“Toyota SA would be investing approximately 33.2 million dollars in a parts distribution warehouse and a new assembly line in Durban. German auto component group, Friedrich Boysen GmbH is putting 16.4 million dollars in a new 10,000 square metre plant and Beijing Automotive Works to stake 17.9 million dollars in a plant expected to service the whole of sub-Saharan Africa,” noted the United Nations Economic Commission for Africa (ECA) report.
Other companies expected to invest in the economy are BMW, by adding a third shift at its plant and also Mercedes Benz SA which has started a workforce recruitment exercise.
“The automotive and components industry accounts for 30 per cent of South Africa’s total manufacturing output,” head of the National Association of Automotive Manufacturers of South Africa, Johan van Zyl said.
The industry, which contributes at least six per cent to the country’s gross domestic product and accounts for almost 12 per cent of its manufacturing exports, is recovering from the workers strike that hit the sector last August and September, which hurt production and vehicle exports.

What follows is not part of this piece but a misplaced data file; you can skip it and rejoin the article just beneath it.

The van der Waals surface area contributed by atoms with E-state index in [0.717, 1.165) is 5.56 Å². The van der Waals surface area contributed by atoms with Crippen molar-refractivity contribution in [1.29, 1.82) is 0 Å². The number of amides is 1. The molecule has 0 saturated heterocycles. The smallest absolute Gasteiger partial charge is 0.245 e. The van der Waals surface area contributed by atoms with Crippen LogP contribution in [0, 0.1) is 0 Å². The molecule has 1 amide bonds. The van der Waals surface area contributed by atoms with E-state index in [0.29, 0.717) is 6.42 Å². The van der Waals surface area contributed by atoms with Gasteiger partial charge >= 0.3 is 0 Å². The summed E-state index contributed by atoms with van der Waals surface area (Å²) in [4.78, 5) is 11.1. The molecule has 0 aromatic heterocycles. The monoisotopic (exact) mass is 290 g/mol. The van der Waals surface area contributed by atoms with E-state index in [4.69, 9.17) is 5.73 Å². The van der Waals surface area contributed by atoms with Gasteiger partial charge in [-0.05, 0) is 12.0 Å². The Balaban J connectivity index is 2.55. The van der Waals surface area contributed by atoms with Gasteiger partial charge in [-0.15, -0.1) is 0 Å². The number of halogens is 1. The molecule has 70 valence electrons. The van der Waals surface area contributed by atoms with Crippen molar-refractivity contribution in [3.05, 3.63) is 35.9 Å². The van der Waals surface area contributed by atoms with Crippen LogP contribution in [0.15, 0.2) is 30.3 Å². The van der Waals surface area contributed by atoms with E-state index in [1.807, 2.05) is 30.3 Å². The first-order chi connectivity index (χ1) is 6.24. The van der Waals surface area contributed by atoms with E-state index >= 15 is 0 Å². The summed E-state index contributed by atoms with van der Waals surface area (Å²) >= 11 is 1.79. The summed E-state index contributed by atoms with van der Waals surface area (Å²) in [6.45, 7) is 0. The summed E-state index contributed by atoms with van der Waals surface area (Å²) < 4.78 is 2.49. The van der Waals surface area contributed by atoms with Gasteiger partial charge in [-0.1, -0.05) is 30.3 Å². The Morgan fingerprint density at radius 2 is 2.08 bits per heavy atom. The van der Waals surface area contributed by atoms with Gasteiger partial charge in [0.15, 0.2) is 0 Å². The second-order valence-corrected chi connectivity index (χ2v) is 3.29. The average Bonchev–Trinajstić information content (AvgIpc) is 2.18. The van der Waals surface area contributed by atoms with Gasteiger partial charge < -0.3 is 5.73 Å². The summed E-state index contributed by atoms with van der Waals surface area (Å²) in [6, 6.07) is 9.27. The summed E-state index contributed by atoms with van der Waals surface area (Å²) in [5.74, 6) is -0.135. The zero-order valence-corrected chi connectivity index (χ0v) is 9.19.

(READ MORE: Industrial action contributes to CI's drop in sales)
Considered to be the biggest car producer in Africa, South Africa’s automotive industry includes Toyota, Renault, BMW, Ford, General Motors, Nissan, Mercedes Benz, MAN, DAF Trucks and Tata, among others.
According to the Department of Trade and Industry, these companies raked in 38.8 billion rand in exports in 2011.
The automobile industry’s success story is credited to the government’s 1995 policy – the Motor Industry Development Plan (MIDP), which is credited for the production figures in South Africa.
Upon inception of this policy, these figures jumped from 388,442 in 1995 to 532,545 in 2011. Exported units jumped from 15,764 in 1995 to 272,457.
“The government policy that encourages a proactive approach has helped to drive development in this sector,” read the ECA’s Dynamic Industrial Policy in Africa report.
BY TRUST MATSILELE